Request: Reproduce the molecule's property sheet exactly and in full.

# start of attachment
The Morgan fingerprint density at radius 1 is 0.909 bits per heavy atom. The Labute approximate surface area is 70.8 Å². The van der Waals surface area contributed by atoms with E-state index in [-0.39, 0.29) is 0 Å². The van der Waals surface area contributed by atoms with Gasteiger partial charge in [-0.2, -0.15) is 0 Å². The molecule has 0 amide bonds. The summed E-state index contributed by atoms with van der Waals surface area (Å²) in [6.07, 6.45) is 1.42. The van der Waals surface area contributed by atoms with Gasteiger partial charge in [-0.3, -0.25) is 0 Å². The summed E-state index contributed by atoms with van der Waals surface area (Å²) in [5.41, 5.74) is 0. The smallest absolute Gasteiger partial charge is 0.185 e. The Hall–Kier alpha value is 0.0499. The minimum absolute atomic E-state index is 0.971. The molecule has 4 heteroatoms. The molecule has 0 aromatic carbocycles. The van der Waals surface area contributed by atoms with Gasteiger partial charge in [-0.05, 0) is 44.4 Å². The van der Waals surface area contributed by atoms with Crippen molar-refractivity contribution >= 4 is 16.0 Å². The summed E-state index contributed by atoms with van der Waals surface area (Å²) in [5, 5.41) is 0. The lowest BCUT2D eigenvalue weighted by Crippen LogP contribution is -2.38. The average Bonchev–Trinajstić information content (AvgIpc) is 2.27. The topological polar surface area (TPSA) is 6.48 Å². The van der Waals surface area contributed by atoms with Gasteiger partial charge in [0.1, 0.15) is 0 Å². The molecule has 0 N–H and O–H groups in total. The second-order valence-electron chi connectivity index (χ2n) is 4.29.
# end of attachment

The Morgan fingerprint density at radius 1 is 0.909 bits per heavy atom. The Labute approximate surface area is 70.8 Å². The van der Waals surface area contributed by atoms with E-state index in [-0.39, 0.29) is 0 Å². The van der Waals surface area contributed by atoms with Gasteiger partial charge in [-0.2, -0.15) is 0 Å². The molecule has 0 amide bonds. The summed E-state index contributed by atoms with van der Waals surface area (Å²) in [6.07, 6.45) is 1.42. The van der Waals surface area contributed by atoms with Gasteiger partial charge in [-0.3, -0.25) is 0 Å². The summed E-state index contributed by atoms with van der Waals surface area (Å²) in [5.41, 5.74) is 0. The smallest absolute Gasteiger partial charge is 0.185 e. The Hall–Kier alpha value is 0.0499. The minimum absolute atomic E-state index is 0.971. The molecule has 4 heteroatoms. The molecule has 0 aromatic carbocycles. The van der Waals surface area contributed by atoms with Gasteiger partial charge in [-0.05, 0) is 44.4 Å². The van der Waals surface area contributed by atoms with Crippen molar-refractivity contribution >= 4 is 16.0 Å². The summed E-state index contributed by atoms with van der Waals surface area (Å²) in [5, 5.41) is 0. The lowest BCUT2D eigenvalue weighted by Crippen LogP contribution is -2.38. The average Bonchev–Trinajstić information content (AvgIpc) is 2.27. The topological polar surface area (TPSA) is 6.48 Å². The van der Waals surface area contributed by atoms with Gasteiger partial charge in [0.1, 0.15) is 0 Å². The molecule has 0 N–H and O–H groups in total. The second-order valence-electron chi connectivity index (χ2n) is 4.29.